Lyren-Sartora was also intent on personal concerns, though of a very different sort. She was annoyed with Liere, who had never seemed like a mother, but more like a devoted, darling, exasperating, very, very different older sister. Lyren-Sartora did try to hide her exasperation. Liere had vanished for nearly five years. When Lyren-Sartora finally got her back again, instead of being like a sister, Liere had acted like a typical grownup and became besotted with that yellow-haired Elsarion king in Enaeran. So now, even though Lyren-Sartora had Liere back again, it was only for a month, before she’d go off to bury herself in backward Enaeran to live with him.
Someone should do something. Maybe Senrid would know what to do, what to say, how to bring back the old Liere.
They passed inside the gates and headed toward royal castle that, like the city, was an artifact of Marloven history. But now these same buildings, even the afternoon slant of sunlight, all seemed to have Senrid’s personal mark in some way Liere could not quite explain. Widely as she had traveled, Choreid Dhelerei had never seemed just another city. It was Senrid’s city.
Shafts of afternoon sunlight warmed the western facades of the heavy stone buildings Senrid had fought so hard to hold. Some of those massive relics of the bad old days revealed small alterations after all; here and there windows and handsome carving broke up the martial expanses. Windows high up, of course. After all, the inhabitants were still Marlovens, and one did not overcome a millennium of militant acculturation in a few years.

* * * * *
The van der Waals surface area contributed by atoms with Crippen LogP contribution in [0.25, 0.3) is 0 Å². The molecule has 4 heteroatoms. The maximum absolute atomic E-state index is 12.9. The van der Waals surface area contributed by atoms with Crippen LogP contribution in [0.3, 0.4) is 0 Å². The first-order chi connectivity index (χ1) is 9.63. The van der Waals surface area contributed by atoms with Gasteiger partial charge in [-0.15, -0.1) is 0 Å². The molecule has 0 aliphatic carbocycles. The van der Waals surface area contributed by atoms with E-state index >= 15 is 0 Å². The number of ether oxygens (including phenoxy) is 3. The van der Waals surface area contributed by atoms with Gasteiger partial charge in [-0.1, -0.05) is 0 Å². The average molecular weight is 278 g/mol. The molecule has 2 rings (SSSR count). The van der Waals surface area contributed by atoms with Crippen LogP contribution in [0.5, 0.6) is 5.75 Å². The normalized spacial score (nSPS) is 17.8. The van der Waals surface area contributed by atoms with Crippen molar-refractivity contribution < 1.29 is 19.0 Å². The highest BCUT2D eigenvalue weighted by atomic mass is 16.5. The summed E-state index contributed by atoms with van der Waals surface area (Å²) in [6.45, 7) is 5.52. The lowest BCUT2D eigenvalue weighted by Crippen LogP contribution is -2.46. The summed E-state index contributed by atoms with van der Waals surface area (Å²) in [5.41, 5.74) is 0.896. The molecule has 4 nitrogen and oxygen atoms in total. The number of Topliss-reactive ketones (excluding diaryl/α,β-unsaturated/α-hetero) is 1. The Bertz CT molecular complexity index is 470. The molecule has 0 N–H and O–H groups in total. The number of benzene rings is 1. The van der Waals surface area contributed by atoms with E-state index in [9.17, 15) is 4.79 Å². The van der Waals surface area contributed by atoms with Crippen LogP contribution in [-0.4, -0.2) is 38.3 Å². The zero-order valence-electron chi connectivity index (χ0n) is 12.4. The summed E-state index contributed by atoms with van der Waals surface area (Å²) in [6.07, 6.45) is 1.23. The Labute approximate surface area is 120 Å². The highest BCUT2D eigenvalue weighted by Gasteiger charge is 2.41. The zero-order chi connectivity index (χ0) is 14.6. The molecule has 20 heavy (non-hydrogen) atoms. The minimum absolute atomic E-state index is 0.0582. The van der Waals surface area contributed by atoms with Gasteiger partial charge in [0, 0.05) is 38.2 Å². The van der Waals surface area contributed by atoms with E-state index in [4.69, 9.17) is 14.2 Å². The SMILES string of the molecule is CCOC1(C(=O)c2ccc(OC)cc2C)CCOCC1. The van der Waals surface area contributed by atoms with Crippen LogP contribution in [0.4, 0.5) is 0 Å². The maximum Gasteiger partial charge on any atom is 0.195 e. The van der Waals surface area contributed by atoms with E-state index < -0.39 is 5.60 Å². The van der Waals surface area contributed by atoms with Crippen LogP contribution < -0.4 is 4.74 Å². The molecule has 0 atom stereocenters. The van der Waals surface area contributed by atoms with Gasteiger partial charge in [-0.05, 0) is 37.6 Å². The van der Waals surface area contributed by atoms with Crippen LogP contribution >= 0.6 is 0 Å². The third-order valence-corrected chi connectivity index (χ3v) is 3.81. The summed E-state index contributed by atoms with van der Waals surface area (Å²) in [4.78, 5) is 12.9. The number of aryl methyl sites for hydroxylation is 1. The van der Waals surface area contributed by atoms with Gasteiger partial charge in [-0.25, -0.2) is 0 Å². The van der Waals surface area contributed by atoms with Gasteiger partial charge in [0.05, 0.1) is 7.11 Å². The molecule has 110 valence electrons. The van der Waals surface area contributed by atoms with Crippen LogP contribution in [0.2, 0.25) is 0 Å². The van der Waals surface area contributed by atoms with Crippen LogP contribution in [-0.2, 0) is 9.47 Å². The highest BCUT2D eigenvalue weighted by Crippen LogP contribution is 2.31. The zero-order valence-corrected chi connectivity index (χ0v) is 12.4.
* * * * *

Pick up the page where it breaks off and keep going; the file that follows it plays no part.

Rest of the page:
Had their leader entirely overcome his?
Liere and Lyren-Sartora dodged wagons, riders, carts, and even foot traffic. No coaches. Things obviously hadn’t changed that much—Marlovens obviously still rode horseback, drove carts, or walked.
Along the street, banners folded or shutters pulled to as shopkeepers closed for the day. Laden horses and empty carts wound their slow way back toward the city gates. The air carried—besides dust and the ubiquitous smell of horse—the familiar aromas of herb-laced rice, cabbage, chicken or fish cooking in various shops and inns along the way. Rye bread baking. All so familiar.